Legislation giving President Barack Obama leeway to negotiate free-trade agreements faced its first hurdle in the US Senate Wednesday, with lawmakers divided over what negotiating demands should be included.
Members of the Senate Finance Committee launched into a marathon debate ahead of an expected vote by the panel on a bill that would give the president "fast-track" authority on a Pacific accord deemed the largest free-trade agreement ever.
Most Republicans are in favor, while some Democrats are bucking their president and expressing vehement opposition.
The debate comes as US officials negotiate the framework for the Trans-Pacific Partnership (TPP), an ambitious trade pact with Australia, Brunei, Canada, Chile, Japan, Malaysia, Mexico, New Zealand, Peru, Singapore and Vietnam.
If it passes the full Senate and House of Representatives, the law would create a simplified mechanism for Congress to approve or reject any agreement negotiated by Obama, while preventing lawmakers from making changes -- a procedure that has been used in the past to avoid congressional stalemates.
Orrin Hatch, who chairs the Senate Finance Committee, pleaded with colleagues not to block the "fast-track" legislation.
Without it, he said, "our trading partners will not put their best offers on the table because they will have no guarantees that the agreement they reach will be the one that Congress votes on in the end."
Supporters insist the TPP will level the playing field for American workers, and allow Washington to help write the rules of the 21st century global economy rather than its economic rival China.
Critics argue that the TPP maximizes corporate profits, while killing American jobs and dismantling labor, environmental and safety standards.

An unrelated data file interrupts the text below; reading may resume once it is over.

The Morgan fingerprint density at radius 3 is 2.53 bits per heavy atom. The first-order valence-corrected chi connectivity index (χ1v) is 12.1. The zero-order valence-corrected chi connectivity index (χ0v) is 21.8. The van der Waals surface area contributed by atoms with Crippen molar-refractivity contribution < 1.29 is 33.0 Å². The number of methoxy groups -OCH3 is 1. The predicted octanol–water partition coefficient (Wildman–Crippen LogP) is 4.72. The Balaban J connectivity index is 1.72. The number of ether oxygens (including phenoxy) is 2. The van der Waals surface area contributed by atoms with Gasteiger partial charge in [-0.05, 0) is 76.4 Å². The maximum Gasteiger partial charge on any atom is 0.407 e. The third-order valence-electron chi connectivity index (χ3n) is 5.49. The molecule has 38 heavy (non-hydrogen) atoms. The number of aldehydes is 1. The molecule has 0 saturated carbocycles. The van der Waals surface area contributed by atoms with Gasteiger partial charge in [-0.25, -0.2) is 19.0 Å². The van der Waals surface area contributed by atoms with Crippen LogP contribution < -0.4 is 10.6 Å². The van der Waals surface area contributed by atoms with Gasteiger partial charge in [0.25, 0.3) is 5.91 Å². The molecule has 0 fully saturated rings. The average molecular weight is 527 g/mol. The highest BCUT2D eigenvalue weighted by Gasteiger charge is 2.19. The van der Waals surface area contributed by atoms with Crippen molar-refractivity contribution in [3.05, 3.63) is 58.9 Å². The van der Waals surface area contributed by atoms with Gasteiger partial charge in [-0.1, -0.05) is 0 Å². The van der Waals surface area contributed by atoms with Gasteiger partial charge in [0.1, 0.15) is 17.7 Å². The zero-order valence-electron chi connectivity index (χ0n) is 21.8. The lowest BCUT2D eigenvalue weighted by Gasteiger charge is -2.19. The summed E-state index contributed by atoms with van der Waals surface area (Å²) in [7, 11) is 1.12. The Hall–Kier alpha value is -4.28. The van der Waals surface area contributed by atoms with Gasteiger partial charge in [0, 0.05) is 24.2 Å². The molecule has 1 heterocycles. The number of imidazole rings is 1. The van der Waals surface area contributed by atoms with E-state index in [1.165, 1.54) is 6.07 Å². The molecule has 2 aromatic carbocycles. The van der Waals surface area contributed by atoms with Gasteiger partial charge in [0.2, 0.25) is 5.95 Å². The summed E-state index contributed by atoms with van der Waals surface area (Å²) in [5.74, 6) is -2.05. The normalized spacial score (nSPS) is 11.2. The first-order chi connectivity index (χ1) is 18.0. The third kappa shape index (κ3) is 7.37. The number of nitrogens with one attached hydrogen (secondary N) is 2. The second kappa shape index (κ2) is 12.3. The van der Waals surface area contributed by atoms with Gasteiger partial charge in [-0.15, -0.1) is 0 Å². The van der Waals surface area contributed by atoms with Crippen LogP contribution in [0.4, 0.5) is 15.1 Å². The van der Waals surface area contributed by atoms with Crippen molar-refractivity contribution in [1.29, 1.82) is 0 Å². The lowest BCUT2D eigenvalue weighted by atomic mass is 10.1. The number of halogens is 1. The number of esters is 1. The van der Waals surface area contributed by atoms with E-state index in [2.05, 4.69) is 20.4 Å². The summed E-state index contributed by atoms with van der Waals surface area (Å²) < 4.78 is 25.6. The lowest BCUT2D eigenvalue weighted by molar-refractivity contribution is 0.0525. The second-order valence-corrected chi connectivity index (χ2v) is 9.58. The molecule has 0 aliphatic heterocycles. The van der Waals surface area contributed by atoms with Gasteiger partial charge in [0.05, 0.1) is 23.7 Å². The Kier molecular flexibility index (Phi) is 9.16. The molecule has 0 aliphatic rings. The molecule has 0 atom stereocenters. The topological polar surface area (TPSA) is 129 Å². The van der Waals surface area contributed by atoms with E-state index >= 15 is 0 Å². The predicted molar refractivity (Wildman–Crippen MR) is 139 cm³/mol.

Lawmakers inserted nearly 150 negotiating demands on the administration in their bill, mainly in the fields of intellectual property, labor law and the environment.
Senator Ron Wyden, the measure's chief Democratic co-author, said the promotion of human rights will be made a formal part of the negotiation objectives for the first time.
Lawmakers have long complained that trade pacts are negotiated in absolute secrecy.
But the bill would require the White House to publicize the final TPP text 60 days before it is signed.
Some on the Democratic left, allied with labor unions, are hostile to the pact, concerned that opening the US market will weaken America's already declining manufacturing sector.
Asked Tuesday if he would support TPP, Senate Minority Leader Harry Reid had a feisty retort: "Hell no."
Republicans too have expressed concern, particularly about the lack of enforceable currency provisions in the fast-track bill.
"If we can't get a good deal on currency, I'm no," Senator Lindsey Graham told reporters, adding that several of his Republican colleagues had similar reservations.
Obama pushed back against the hostility and promoted TPP, which could affect nearly 40 percent of global GDP.
"When you hear folks make a lot of suggestions about how bad this trade deal is, when you dig into the facts they are wrong," Obama told MSNBC Tuesday.